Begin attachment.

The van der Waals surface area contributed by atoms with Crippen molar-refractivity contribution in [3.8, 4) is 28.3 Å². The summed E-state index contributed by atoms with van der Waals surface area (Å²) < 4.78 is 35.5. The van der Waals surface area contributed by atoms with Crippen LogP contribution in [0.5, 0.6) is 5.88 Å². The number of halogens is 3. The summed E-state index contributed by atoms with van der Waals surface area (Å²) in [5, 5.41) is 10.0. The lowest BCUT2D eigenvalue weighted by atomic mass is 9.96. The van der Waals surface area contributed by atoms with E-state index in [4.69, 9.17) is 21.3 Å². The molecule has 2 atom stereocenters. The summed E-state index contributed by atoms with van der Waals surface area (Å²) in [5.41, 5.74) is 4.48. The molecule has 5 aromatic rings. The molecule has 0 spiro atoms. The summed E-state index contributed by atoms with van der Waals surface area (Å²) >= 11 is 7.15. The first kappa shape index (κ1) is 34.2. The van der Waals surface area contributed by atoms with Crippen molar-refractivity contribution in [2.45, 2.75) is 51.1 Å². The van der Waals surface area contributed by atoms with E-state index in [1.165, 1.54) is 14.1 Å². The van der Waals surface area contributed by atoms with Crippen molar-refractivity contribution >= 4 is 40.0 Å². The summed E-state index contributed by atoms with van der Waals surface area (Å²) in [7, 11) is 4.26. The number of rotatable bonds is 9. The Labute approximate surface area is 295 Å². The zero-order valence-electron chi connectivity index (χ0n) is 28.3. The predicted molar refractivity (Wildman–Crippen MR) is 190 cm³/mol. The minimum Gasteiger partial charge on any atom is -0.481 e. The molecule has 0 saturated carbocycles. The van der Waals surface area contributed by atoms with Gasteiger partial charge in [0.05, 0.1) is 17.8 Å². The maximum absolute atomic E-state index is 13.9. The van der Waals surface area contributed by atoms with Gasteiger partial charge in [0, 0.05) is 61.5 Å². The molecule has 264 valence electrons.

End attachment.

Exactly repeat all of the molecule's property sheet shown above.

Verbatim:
The van der Waals surface area contributed by atoms with Crippen molar-refractivity contribution in [3.8, 4) is 28.3 Å². The summed E-state index contributed by atoms with van der Waals surface area (Å²) < 4.78 is 35.5. The van der Waals surface area contributed by atoms with Crippen LogP contribution in [0.5, 0.6) is 5.88 Å². The number of halogens is 3. The summed E-state index contributed by atoms with van der Waals surface area (Å²) in [5, 5.41) is 10.0. The lowest BCUT2D eigenvalue weighted by atomic mass is 9.96. The van der Waals surface area contributed by atoms with E-state index in [4.69, 9.17) is 21.3 Å². The molecule has 2 atom stereocenters. The summed E-state index contributed by atoms with van der Waals surface area (Å²) in [5.41, 5.74) is 4.48. The molecule has 5 aromatic rings. The molecule has 0 spiro atoms. The summed E-state index contributed by atoms with van der Waals surface area (Å²) >= 11 is 7.15. The first kappa shape index (κ1) is 34.2. The van der Waals surface area contributed by atoms with Crippen molar-refractivity contribution in [2.45, 2.75) is 51.1 Å². The van der Waals surface area contributed by atoms with E-state index in [1.165, 1.54) is 14.1 Å². The van der Waals surface area contributed by atoms with Crippen molar-refractivity contribution >= 4 is 40.0 Å². The summed E-state index contributed by atoms with van der Waals surface area (Å²) in [7, 11) is 4.26. The number of rotatable bonds is 9. The Labute approximate surface area is 295 Å². The zero-order valence-electron chi connectivity index (χ0n) is 28.3. The predicted molar refractivity (Wildman–Crippen MR) is 190 cm³/mol. The minimum Gasteiger partial charge on any atom is -0.481 e. The molecule has 0 saturated carbocycles. The van der Waals surface area contributed by atoms with Gasteiger partial charge in [0.05, 0.1) is 17.8 Å². The maximum absolute atomic E-state index is 13.9. The van der Waals surface area contributed by atoms with Gasteiger partial charge in [0, 0.05) is 61.5 Å². The molecule has 264 valence electrons.